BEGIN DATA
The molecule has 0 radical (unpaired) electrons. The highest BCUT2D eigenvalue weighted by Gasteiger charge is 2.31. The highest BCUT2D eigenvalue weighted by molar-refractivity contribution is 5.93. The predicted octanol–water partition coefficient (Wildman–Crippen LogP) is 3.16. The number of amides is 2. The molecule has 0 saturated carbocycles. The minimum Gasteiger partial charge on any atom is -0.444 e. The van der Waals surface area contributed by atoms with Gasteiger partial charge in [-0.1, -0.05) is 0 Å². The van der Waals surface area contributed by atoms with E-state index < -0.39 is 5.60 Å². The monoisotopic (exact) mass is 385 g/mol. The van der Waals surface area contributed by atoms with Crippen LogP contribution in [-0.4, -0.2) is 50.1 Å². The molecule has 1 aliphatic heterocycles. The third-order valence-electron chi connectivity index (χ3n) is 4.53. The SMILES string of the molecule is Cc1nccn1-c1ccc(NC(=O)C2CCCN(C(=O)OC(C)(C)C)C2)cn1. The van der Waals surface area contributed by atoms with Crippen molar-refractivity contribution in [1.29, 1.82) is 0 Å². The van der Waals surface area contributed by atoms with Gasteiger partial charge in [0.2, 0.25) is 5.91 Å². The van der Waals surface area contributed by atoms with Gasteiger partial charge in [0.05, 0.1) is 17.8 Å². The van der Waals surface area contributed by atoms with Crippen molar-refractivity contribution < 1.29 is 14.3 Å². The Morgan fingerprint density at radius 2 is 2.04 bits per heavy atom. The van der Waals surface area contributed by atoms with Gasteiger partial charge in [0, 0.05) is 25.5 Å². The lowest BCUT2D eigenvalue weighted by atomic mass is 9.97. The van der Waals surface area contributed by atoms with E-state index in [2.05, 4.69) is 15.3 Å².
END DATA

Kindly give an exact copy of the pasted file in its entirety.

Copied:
The molecule has 0 radical (unpaired) electrons. The highest BCUT2D eigenvalue weighted by Gasteiger charge is 2.31. The highest BCUT2D eigenvalue weighted by molar-refractivity contribution is 5.93. The predicted octanol–water partition coefficient (Wildman–Crippen LogP) is 3.16. The number of amides is 2. The molecule has 0 saturated carbocycles. The minimum Gasteiger partial charge on any atom is -0.444 e. The van der Waals surface area contributed by atoms with Gasteiger partial charge in [-0.1, -0.05) is 0 Å². The van der Waals surface area contributed by atoms with E-state index < -0.39 is 5.60 Å². The monoisotopic (exact) mass is 385 g/mol. The van der Waals surface area contributed by atoms with Crippen LogP contribution in [-0.4, -0.2) is 50.1 Å². The molecule has 1 aliphatic heterocycles. The third-order valence-electron chi connectivity index (χ3n) is 4.53. The SMILES string of the molecule is Cc1nccn1-c1ccc(NC(=O)C2CCCN(C(=O)OC(C)(C)C)C2)cn1. The van der Waals surface area contributed by atoms with Crippen molar-refractivity contribution in [1.29, 1.82) is 0 Å². The van der Waals surface area contributed by atoms with Gasteiger partial charge in [0.2, 0.25) is 5.91 Å². The van der Waals surface area contributed by atoms with Gasteiger partial charge in [0.05, 0.1) is 17.8 Å². The van der Waals surface area contributed by atoms with Crippen molar-refractivity contribution < 1.29 is 14.3 Å². The Morgan fingerprint density at radius 2 is 2.04 bits per heavy atom. The van der Waals surface area contributed by atoms with Gasteiger partial charge in [0, 0.05) is 25.5 Å². The lowest BCUT2D eigenvalue weighted by atomic mass is 9.97. The van der Waals surface area contributed by atoms with E-state index in [2.05, 4.69) is 15.3 Å².